At the beginning of Berlin’s military service, shortly after the deaths of Frenchie Tucker and Bernie Lynn, Oscar Johnson is arguing with Sidney Martin. Martin wants to follow standard operating procedure by sending one soldier to explore the tunnels before blowing them up. Johnson points out that this is suicidal—it guarantees that one soldier in the squad will die. Martin responds by ordering Johnson to explore the next tunnel—an order that Johnson promptly refuses. Martin nods and writes Johnson’s name in his book. Martin asks each soldier to go down into the tunnel, and each one refuses. Cacciato, meanwhile, is fishing for food in the nearby river, and isn’t present. Martin goes to clear the tunnel himself. He climbs down, and before long, there is a hard “thump.”
The novel keeps returning to the same point, that Sidney Martin was essentially executing his own troops by forcing them to evacuate tunnels before blowing them up. It remains to be seen what the real importance of this scene is, but we can sense that it plays an important part in Berlin’s career as a soldier. Cacciato again remains strangely innocent—he’s fishing by himself, showing his lack of close ties to the community of soldiers in which Berlin is already involved
As the soldiers wait for Martin to emerge—or not emerge—from the tunnel, they discuss what has just happened. Martin has written everyone’s name down (except for Cacciato), marking them as traitors. Oscar produces a grenade from his belt and tells the soldiers that “it’s all about preservation.” Jim Pederson points out that the soldiers could wait for Martin to emerge from the tunnel, and attempt to reason with him. Oscar disagrees—Martin is too rigid in his thinking for any kind of compromise.
Oscar’s argument is that the soldiers have to look out for their own survival needs. This is a deceptively simple point. While it’s true that survival is key, Oscar doesn’t talk about the mental challenges involved with murdering another human being—the soldiers will have to live with their choice to murder Martin for the rest of their lives.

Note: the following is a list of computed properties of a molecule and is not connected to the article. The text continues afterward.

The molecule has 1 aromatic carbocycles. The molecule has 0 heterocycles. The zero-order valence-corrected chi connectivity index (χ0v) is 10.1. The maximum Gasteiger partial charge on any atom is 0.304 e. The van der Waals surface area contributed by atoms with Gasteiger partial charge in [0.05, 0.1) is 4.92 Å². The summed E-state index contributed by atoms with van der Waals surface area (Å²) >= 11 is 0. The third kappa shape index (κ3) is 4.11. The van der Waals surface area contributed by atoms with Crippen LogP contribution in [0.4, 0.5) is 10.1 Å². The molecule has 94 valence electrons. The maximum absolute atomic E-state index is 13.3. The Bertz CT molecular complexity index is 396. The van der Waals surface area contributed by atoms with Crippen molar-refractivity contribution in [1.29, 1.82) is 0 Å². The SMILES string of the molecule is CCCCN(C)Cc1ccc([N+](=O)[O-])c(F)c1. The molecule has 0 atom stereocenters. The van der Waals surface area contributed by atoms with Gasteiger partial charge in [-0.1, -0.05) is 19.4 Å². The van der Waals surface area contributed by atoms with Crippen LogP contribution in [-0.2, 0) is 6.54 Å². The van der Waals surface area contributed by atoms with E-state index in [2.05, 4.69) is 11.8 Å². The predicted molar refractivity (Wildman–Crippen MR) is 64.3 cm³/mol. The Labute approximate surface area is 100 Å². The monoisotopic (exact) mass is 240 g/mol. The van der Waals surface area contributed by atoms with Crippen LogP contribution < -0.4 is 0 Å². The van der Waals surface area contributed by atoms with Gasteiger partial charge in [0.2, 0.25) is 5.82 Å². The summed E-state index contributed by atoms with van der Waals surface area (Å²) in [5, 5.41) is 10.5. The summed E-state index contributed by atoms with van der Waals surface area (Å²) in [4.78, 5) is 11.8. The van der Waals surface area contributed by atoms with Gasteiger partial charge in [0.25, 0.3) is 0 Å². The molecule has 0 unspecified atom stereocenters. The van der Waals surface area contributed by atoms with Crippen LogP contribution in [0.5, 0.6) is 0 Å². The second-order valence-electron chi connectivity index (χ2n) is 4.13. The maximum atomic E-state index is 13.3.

While Lieutenant Sidney Martin is in the tunnel, Oscar raises his grenade. He tells everyone present to touch the grenade as a sign of support. He passes it around the group, and each soldier touches it. Berlin is the last to touch the grenade—he’s been trying to forget where he is by thinking about his childhood in Wisconsin. When every soldier has touched the grenade, Oscar asks where Cacciato is. Vaught reports that he’s still fishing. Oscar wants Berlin to summon Cacciato as soon as possible, but some of the soldiers object that there isn’t enough time. In the midst of the soldiers’ argument, Martin emerges from the hole—it’s clear. Oscar nods, and respectfully asks Martin for permission to blow up the tunnel. He tosses the grenade into the tunnel, and there’s a loud explosion.
O’Brien plots this chapter cleverly, building suspense to the point where we expect Johnson to kill Sidney Martin with the grenade. The chapter is almost a self-contained short story, and indeed, before writing novels, O’Brien specialized in this literary form. As we learn more about the incident, we also learn more about Oscar—it’s a little chilling how easily he alternates between plotting the murder of Sidney Martin and obsequiously asking Martin for permission to detonate the grenade inside the tunnel.